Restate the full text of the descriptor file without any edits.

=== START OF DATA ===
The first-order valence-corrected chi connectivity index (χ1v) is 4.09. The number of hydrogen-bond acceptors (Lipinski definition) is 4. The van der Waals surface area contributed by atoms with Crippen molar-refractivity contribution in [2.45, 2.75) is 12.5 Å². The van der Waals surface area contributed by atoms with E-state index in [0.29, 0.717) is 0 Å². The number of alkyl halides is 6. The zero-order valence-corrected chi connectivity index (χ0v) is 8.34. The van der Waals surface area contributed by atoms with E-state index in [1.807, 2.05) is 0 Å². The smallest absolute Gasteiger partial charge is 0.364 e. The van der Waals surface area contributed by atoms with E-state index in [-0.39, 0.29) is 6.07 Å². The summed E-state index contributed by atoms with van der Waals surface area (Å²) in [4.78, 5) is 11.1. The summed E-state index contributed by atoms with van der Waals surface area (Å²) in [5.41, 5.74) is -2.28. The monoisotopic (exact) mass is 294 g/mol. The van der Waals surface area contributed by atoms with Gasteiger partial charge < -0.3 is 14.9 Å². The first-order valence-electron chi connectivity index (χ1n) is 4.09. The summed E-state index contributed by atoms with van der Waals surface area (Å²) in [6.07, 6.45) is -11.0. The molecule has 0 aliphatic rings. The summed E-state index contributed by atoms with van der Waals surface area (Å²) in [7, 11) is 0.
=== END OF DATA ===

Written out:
The first-order valence-corrected chi connectivity index (χ1v) is 4.09. The number of hydrogen-bond acceptors (Lipinski definition) is 4. The van der Waals surface area contributed by atoms with Crippen molar-refractivity contribution in [2.45, 2.75) is 12.5 Å². The van der Waals surface area contributed by atoms with E-state index in [0.29, 0.717) is 0 Å². The number of alkyl halides is 6. The zero-order valence-corrected chi connectivity index (χ0v) is 8.34. The van der Waals surface area contributed by atoms with E-state index in [1.807, 2.05) is 0 Å². The smallest absolute Gasteiger partial charge is 0.364 e. The van der Waals surface area contributed by atoms with E-state index in [-0.39, 0.29) is 6.07 Å². The summed E-state index contributed by atoms with van der Waals surface area (Å²) in [4.78, 5) is 11.1. The summed E-state index contributed by atoms with van der Waals surface area (Å²) in [5.41, 5.74) is -2.28. The monoisotopic (exact) mass is 294 g/mol. The van der Waals surface area contributed by atoms with Gasteiger partial charge < -0.3 is 14.9 Å². The first-order valence-electron chi connectivity index (χ1n) is 4.09. The summed E-state index contributed by atoms with van der Waals surface area (Å²) in [6.07, 6.45) is -11.0. The molecule has 0 aliphatic rings. The summed E-state index contributed by atoms with van der Waals surface area (Å²) in [7, 11) is 0.